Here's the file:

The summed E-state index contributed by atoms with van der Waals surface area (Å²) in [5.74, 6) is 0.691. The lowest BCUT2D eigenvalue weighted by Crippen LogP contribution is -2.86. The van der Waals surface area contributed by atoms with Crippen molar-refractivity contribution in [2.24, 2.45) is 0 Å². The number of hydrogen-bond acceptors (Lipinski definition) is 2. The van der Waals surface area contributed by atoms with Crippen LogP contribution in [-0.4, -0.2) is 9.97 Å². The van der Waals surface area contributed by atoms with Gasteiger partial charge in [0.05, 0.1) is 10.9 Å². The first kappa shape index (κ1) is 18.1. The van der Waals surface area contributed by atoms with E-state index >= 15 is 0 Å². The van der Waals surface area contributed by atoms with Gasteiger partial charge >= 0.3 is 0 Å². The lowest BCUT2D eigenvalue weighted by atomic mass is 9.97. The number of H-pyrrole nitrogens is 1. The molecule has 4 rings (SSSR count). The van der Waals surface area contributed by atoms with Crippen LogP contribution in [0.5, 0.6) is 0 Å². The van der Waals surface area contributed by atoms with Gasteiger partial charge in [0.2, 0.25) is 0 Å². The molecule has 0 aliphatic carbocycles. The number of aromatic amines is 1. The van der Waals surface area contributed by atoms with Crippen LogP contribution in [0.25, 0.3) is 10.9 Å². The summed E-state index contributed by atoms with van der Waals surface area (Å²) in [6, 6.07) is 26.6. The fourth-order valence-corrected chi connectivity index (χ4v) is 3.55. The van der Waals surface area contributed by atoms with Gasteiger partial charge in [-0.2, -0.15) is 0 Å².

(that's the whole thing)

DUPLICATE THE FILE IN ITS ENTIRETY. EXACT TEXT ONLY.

The summed E-state index contributed by atoms with van der Waals surface area (Å²) in [5.74, 6) is 0.691. The lowest BCUT2D eigenvalue weighted by Crippen LogP contribution is -2.86. The van der Waals surface area contributed by atoms with Crippen molar-refractivity contribution in [2.24, 2.45) is 0 Å². The number of hydrogen-bond acceptors (Lipinski definition) is 2. The van der Waals surface area contributed by atoms with Crippen LogP contribution in [-0.4, -0.2) is 9.97 Å². The van der Waals surface area contributed by atoms with Gasteiger partial charge in [0.05, 0.1) is 10.9 Å². The first kappa shape index (κ1) is 18.1. The van der Waals surface area contributed by atoms with E-state index >= 15 is 0 Å². The van der Waals surface area contributed by atoms with Gasteiger partial charge >= 0.3 is 0 Å². The lowest BCUT2D eigenvalue weighted by atomic mass is 9.97. The number of H-pyrrole nitrogens is 1. The molecule has 4 rings (SSSR count). The van der Waals surface area contributed by atoms with Crippen LogP contribution in [0.5, 0.6) is 0 Å². The van der Waals surface area contributed by atoms with Gasteiger partial charge in [0.2, 0.25) is 0 Å². The molecule has 0 aliphatic carbocycles. The number of aromatic amines is 1. The van der Waals surface area contributed by atoms with Crippen LogP contribution in [0.25, 0.3) is 10.9 Å². The summed E-state index contributed by atoms with van der Waals surface area (Å²) in [6, 6.07) is 26.6. The fourth-order valence-corrected chi connectivity index (χ4v) is 3.55. The van der Waals surface area contributed by atoms with Gasteiger partial charge in [-0.2, -0.15) is 0 Å².